Artist of the Week 20 Qs for Bryan Wagorn

by | Dec 29, 2022 | Artist of the Week, Featured, News

Our final Artist of the Week for 2022 is Canadian pianist and vocal coach, Bryan Wagorn. He regularly performs throughout North America, Europe, and Asia as soloist, chamber musician, and recital accompanist to the world’s leading singers and instrumentalists. He has appeared on major television and radio stations including Good Morning America, WQXR and CBC Radio, and has performed in recital for the George London Foundation, the Marilyn Horne Foundation and Richard Tucker Foundation. His official title is Assistant Conductor at The Metropolitan Opera, and this week he will make his stage debut in the non-singing (**but yes!** on stage piano playing) role of Boleslao Lazinski, a pianist introduced as “the nephew and successor of Chopin” in Umberto Giordano‘s Fedora, opening New Year’s Eve at The Metropolitan Opera. The production runs until January 28, 2023 and includes a Met Live in HD Cinema broadcast on January 14, 2023 (details here).  

A participant at the Marlboro Music Festival, and music staff at the Glyndebourne Festival, Wagorn has also been engaged as Staff Coach at the Ravinia Steans Music Institute, and served on the faculty of Canada’s National Arts Centre Orchestra’s Summer Music Institute and Carnegie Hall‘s National Youth Orchestra. He has been a guest coach at the Royal Academy of Music in London, the Metropolitan Opera’s Lindemann Young Artist Program and at the Glyndebourne Festival’s Jerwood Young Artist Program. He made his solo recital debut at New York’s Carnegie Hall in 2009, and has performed two extensive tours with Jeunesses Musicales de Canada, and performed chamber music with members of The Metropolitan Opera Orchestra, the New York Philharmonic, The Philadelphia Orchestra, and the Chicago Symphony. Wagorn is also on the advisory board of the Hildegard Behrens Foundation and the Time In Children’s Arts Initiative.

Drink of choice:
water!

Heels or flats?
Flats.

Favourite city that you’ve worked in?
New York City.

Favourite place?
New York City.

If you weren’t a pianist/conductor, you would be:
A pastry chef.

Top three favourite operas:
Le Nozze di Figaro, Falstaff, Wozzeck.

What’s your favourite instrument? Why?
Oboe—it sounds like a beautiful sunrise!

What is something most people don’t know about opera life?
It takes constant work and the standards we have to maintain are extremely high.

Tent or hotel?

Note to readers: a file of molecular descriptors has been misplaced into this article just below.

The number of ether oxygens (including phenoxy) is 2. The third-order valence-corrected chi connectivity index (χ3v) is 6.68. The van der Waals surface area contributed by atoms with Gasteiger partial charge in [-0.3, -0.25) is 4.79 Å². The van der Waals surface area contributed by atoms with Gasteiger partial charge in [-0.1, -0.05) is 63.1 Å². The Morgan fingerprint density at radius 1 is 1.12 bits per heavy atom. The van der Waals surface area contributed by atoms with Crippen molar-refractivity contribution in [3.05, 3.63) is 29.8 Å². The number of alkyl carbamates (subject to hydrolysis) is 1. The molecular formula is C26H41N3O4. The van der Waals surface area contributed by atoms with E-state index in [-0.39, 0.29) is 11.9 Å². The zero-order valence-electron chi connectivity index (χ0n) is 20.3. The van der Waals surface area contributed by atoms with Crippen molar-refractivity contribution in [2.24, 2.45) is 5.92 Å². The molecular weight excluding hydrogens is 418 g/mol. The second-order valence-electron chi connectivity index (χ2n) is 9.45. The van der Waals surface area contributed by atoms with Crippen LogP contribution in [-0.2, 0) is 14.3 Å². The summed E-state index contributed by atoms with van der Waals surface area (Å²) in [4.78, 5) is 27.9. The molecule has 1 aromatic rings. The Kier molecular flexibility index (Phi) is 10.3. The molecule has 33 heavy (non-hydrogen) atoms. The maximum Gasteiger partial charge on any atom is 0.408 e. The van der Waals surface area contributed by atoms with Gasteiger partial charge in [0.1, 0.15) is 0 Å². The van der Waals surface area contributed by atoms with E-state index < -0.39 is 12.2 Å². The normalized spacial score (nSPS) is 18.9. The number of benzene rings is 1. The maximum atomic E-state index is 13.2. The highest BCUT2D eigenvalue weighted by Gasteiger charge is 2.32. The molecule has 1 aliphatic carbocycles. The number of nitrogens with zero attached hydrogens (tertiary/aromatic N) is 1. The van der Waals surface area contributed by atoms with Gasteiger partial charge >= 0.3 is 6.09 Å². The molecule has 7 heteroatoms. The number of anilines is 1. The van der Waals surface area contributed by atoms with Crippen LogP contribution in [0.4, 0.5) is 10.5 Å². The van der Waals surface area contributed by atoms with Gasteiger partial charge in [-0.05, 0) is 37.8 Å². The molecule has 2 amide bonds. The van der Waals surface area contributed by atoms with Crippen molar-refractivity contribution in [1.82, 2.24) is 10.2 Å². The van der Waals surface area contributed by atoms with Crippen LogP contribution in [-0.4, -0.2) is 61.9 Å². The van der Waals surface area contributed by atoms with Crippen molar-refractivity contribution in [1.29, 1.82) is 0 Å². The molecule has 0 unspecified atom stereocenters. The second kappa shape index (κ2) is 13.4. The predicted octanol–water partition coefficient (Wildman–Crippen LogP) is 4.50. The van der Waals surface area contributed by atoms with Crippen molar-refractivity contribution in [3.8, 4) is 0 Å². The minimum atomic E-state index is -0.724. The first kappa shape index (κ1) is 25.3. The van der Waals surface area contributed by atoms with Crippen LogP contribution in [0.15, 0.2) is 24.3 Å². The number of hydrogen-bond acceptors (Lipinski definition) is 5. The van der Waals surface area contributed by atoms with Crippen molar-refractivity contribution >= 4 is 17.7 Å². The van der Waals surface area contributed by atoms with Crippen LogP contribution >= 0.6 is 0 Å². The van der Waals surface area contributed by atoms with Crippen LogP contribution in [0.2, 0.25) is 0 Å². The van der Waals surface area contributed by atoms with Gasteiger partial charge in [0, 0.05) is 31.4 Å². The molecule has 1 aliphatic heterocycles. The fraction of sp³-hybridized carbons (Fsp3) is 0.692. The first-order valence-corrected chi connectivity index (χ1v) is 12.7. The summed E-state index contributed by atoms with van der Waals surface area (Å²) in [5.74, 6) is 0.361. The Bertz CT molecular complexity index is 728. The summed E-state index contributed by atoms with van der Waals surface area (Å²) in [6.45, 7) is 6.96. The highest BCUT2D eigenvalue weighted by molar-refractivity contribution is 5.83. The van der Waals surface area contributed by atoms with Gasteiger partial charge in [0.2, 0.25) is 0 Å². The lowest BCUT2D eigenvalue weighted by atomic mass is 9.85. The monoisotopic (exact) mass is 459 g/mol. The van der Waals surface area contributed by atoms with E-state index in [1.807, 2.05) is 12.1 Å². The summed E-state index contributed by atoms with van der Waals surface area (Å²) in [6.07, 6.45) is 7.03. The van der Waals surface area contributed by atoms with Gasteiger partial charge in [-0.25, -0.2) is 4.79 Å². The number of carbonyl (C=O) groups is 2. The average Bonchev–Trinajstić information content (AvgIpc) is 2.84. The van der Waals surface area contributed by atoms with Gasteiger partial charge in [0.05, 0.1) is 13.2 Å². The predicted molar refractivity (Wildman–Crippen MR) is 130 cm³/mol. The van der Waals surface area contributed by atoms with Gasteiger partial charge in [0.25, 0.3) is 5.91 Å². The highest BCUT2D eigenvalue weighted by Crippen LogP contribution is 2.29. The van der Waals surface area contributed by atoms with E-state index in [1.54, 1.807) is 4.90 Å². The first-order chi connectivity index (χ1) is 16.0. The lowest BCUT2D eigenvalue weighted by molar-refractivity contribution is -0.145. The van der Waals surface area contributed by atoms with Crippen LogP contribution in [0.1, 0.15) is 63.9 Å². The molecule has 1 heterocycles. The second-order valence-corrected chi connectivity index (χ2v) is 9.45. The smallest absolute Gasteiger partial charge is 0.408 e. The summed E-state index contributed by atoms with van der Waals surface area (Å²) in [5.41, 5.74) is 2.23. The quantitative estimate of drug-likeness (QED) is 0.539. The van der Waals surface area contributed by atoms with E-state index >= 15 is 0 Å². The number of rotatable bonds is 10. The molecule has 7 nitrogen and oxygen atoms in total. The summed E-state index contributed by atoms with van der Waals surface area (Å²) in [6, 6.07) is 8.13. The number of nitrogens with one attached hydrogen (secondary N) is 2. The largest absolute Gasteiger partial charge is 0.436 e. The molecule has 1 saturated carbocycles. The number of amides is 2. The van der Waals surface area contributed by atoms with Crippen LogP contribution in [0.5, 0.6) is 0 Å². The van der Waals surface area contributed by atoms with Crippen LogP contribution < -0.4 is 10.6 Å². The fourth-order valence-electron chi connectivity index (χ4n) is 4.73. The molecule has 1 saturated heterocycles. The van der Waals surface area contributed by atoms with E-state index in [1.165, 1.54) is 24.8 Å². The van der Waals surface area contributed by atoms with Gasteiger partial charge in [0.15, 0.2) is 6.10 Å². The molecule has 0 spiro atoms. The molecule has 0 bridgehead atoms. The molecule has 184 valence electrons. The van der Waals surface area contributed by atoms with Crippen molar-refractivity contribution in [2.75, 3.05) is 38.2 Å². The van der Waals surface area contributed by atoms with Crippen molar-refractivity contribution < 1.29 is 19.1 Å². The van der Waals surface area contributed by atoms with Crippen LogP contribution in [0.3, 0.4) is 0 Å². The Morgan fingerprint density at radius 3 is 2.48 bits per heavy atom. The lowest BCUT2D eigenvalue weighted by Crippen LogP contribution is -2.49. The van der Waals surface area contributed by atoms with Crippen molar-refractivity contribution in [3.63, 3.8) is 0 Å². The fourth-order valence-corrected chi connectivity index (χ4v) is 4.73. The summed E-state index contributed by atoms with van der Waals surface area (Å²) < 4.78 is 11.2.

Hotel.

Coffee or tea?
Tea.

What was the first opera you ever saw?
Le Nozze di Figaro.

What’s your ancestry?
British.

What’s the best thing about being an opera artist?
Meeting great people from different backgrounds.

What was your childhood dream job?
Baker!

Are you happiest in the country or in the city?
City.

Which TV show did you binge watch last?
Madam Secretary.

What is something most people don’t know about you?
I trained in martial arts for many years.

What is the first thing you would do if you won the lottery?
Give it to my family and friends.

LEARN MORE ABOUT BRYAN
VISIT THIS WEBSITE
Bryan Wagorn Ⓒ Dario Acosta Photography

Umberto Giordano’s Fedora
The Metropolitan Opera

Jan 31, 2022 – Jan 28, 2023

MARCO ARMILIATO / SONYA YONCHEVA / ROSA FEOLA / PIOTR BECZALA / LUCAS MEACHEM / SERGIO VITALE

Umberto Giordano’s exhilarating drama returns to the Met repertory for the first time in 25 years. Packed with memorable melody, showstopping arias, and explosive confrontations, Fedora requires a cast of thrilling voices to take flight, and the Met’s new production promises to deliver. Soprano Sonya Yoncheva, one of today’s most riveting artists, sings the title role of the 19th-century Russian princess who falls in love with her fiancé’s murderer, Count Loris, sung by star tenor Piotr Beczała. Soprano Rosa Feola is the Countess Olga, Fedora’s confidante, and baritone Lucas Meachem is the diplomat De Siriex, with Met maestro Marco Armiliato conducting. Director David McVicar delivers a detailed and dramatic staging based around an ingenious fixed set that, like a Russian nesting doll, unfolds to reveal the opera’s three distinctive settings—a palace in St. Petersburg, a fashionable Parisian salon, and a picturesque villa in the Swiss Alps.


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